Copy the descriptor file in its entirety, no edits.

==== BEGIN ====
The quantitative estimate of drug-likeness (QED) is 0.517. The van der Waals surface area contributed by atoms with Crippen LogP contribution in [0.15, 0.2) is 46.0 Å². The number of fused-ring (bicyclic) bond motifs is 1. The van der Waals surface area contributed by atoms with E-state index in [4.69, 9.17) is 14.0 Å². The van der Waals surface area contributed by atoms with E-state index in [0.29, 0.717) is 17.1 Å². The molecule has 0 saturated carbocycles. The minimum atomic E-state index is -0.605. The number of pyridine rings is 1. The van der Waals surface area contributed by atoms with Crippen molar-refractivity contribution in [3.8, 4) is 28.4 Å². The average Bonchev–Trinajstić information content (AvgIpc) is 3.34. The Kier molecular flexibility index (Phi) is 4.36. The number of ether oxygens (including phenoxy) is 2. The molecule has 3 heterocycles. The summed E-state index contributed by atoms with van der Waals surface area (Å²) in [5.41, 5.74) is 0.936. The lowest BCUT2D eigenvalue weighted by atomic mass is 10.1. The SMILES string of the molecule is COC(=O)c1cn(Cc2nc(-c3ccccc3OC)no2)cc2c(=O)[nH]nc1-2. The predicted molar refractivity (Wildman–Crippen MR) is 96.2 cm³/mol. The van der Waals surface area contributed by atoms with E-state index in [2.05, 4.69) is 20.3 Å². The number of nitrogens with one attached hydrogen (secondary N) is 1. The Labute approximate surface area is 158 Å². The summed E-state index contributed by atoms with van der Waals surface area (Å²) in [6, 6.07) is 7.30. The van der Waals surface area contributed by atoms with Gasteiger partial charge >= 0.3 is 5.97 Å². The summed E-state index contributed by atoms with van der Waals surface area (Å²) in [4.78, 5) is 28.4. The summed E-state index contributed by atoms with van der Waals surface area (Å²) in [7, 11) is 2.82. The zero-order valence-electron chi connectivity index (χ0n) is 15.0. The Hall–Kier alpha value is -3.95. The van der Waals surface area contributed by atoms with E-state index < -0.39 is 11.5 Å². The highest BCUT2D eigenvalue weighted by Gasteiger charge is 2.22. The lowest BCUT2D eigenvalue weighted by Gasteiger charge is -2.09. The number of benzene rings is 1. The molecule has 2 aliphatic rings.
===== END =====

The quantitative estimate of drug-likeness (QED) is 0.517. The van der Waals surface area contributed by atoms with Crippen LogP contribution in [0.15, 0.2) is 46.0 Å². The number of fused-ring (bicyclic) bond motifs is 1. The van der Waals surface area contributed by atoms with E-state index in [4.69, 9.17) is 14.0 Å². The van der Waals surface area contributed by atoms with E-state index in [0.29, 0.717) is 17.1 Å². The molecule has 0 saturated carbocycles. The minimum atomic E-state index is -0.605. The number of pyridine rings is 1. The van der Waals surface area contributed by atoms with Crippen molar-refractivity contribution in [3.8, 4) is 28.4 Å². The average Bonchev–Trinajstić information content (AvgIpc) is 3.34. The Kier molecular flexibility index (Phi) is 4.36. The number of ether oxygens (including phenoxy) is 2. The molecule has 3 heterocycles. The summed E-state index contributed by atoms with van der Waals surface area (Å²) in [5.41, 5.74) is 0.936. The lowest BCUT2D eigenvalue weighted by atomic mass is 10.1. The SMILES string of the molecule is COC(=O)c1cn(Cc2nc(-c3ccccc3OC)no2)cc2c(=O)[nH]nc1-2. The predicted molar refractivity (Wildman–Crippen MR) is 96.2 cm³/mol. The van der Waals surface area contributed by atoms with E-state index in [2.05, 4.69) is 20.3 Å². The number of nitrogens with one attached hydrogen (secondary N) is 1. The Labute approximate surface area is 158 Å². The summed E-state index contributed by atoms with van der Waals surface area (Å²) in [6, 6.07) is 7.30. The van der Waals surface area contributed by atoms with Gasteiger partial charge >= 0.3 is 5.97 Å². The summed E-state index contributed by atoms with van der Waals surface area (Å²) in [4.78, 5) is 28.4. The summed E-state index contributed by atoms with van der Waals surface area (Å²) in [7, 11) is 2.82. The zero-order valence-electron chi connectivity index (χ0n) is 15.0. The Hall–Kier alpha value is -3.95. The van der Waals surface area contributed by atoms with E-state index < -0.39 is 11.5 Å². The highest BCUT2D eigenvalue weighted by Gasteiger charge is 2.22. The lowest BCUT2D eigenvalue weighted by Gasteiger charge is -2.09. The number of benzene rings is 1. The molecule has 2 aliphatic rings.